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Thursday, 23 February 2023


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I’ve been looking at Canon lately because I’m thinking about picking up one of their 2022 APS-C cameras for my wildlife photography. The consensus seems to be that the $879 2022 24MP R10 is the new Rebel. If so, Canon has made some nice improvements over the last EF mount Rebel (2020 24MP 8Ti/850D) while in true Canon fashion, maintaining some of the frustrating limitations.

The R10 has R3 based AF tracking, Twin control dials, AF joystick, 15 fps mechanical shutter and the ability to customize two different back buttons for single point & AF tracking…but Canon chose to not make a grip available for the tiny R10. My 12MP 2008 450D Rebel with grip was the absolute perfect size/weight. They also chose to give it a viewfinder magnification spec similar to my old 450D and the R10’s LCD has similar specs to my 2012 6D. I realize they need to incentivize me to upgrade for business reasons but they always seem to do it in a way that’s annoying. The idea of not enjoying the feel or view through a new $1000 camera that all my lenses will need to be adapted to is a tough pill to swallow. I suppose I could just put a SmallRig cage around it, attach a custom grip, and live with the viewfinder…but it’s annoying.

I’ve been using Canon cameras since 2008 and have really enjoyed them but I would not say I’m a fanboy by any stretch. They always seem to find a way to annoy folks trying to assemble a kit on a budget. FYI – If you do a web search on the term “panboy” it seems the term is taken.

On the lens front…Canon is discontinuing EF lenses at a rapid pace. It seems that the EF, EF-S and EF-M mounts are not long for this world.

Your question may have been asked and answered (yes):


(Believe it or not, I bookmarked this piece last week to forward to you and then forgot about it.)

Mike, I don't know if you meant to say that EF-S and RF-S are separate lens mounts, but they're not.

EF-S isn't a separate lens mount, it denotes lenses that mechanically fit the EF mount, but are only compatible optically with APS-C cameras. EF-S lenses generally can't be used on "full frame" Canon EF DSLR camera bodies.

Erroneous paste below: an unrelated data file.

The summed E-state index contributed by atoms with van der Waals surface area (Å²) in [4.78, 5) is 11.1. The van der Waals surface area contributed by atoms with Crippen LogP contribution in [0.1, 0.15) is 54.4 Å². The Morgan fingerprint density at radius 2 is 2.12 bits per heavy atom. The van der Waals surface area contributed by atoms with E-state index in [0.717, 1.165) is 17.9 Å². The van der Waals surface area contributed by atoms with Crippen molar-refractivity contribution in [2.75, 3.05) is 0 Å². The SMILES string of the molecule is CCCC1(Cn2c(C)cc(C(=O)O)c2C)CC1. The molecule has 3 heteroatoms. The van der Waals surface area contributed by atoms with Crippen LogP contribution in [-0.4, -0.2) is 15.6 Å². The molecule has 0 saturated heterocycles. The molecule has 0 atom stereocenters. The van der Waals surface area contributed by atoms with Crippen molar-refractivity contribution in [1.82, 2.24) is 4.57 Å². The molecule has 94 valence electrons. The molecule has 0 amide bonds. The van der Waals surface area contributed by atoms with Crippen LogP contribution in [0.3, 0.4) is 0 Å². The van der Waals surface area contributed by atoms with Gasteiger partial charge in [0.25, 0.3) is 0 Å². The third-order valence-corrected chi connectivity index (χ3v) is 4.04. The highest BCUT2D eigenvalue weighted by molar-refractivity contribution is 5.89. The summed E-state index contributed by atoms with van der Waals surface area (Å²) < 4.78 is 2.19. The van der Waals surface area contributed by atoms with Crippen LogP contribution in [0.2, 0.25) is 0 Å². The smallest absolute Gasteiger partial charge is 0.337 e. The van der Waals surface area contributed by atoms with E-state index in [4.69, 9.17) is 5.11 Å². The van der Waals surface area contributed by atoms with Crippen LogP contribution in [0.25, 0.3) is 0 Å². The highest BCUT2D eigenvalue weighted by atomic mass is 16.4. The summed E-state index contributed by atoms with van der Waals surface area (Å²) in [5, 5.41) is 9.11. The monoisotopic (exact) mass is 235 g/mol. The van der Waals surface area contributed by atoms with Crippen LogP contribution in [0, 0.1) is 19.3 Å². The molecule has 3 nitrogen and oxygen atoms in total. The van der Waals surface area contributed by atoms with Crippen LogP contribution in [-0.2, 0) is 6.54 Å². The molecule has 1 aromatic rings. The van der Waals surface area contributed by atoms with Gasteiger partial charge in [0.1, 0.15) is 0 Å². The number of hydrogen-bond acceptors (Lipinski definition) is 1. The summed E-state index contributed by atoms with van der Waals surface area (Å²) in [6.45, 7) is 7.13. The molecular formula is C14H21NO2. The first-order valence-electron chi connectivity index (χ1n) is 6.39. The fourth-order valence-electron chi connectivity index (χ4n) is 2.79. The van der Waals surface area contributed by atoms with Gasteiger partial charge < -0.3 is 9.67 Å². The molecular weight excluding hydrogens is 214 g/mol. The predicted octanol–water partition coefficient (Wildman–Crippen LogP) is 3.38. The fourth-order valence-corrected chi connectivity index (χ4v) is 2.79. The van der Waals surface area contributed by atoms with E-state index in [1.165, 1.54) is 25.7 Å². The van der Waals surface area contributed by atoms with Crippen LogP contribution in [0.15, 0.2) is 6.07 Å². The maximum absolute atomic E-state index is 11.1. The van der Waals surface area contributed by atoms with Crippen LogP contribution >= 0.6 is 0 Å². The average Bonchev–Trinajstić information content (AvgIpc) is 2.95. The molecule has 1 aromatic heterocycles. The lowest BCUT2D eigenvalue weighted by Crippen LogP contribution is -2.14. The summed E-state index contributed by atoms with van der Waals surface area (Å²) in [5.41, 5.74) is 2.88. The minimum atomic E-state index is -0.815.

The RF mount system is similar in that RF-S lenses are designed for use with APS-C RF-mount cameras but different in that RF-S lenses can be used on "full frame" RF-mount cameras. The camera then works in a crop mode with reduced resolution (i.e. not using half of the sensor pixels).

There's a compatibility chart here: https://www.canon.co.uk/lenses/compatibility/#id_2239835

The M-mount is a totally separate mount from both of these and appears to have been an evolutionary dead end. It's days are very likely numbered.

I think the Rebels have already been replaced. Not by either the R8 or the R50, but by last year’s two cameras, the R7 and R10. The former was an almost one-for-one replacement for the 90D (ok, not a Rebel) while the R10 was the replacement for the Rebel line (and was priced accordingly). Note that there was never an EF successor to the 850D (European nomenclature).

These APS-C R cameras have the same problem as the Rebels and XXD cameras - an absence of good APS-C lenses from Canon. The 90D did OK because it was, I think, largely used by photographers looking for a wildlife/action/birding camera, and they used good quality long lenses with it. The EF 100-400 Mk2 was a very popular choice. The Rebel line however was hugely hampered by the absence of decent lenses, and the same will be true in the APS-C R range.

Looking at the new cameras, the R50 is, as you say, a straight-forward replacement for the M50 bodies, which have been very popular (I gather). The R8 is more of a puzzle - the electronics of the R6Mk2, but in an inferior body. I wonder if it’s intended to give enthusiast photographers a low-cost body with which they can buy very good lenses such that when funds allow they can upgrade to a better body without having to replace their lenses as well?

One more point - there are a million Rebels and other EOS DSLRs out there. My local camera shop has 45 secondhand EOS DSLRs on their shelves, starting at £20 or so for very old Rebels and running up to a handful of 5D Mk4s for around £1400 or so. Anyone who wants an EOS DSLR can certainly still get one, and more cheaply than ever.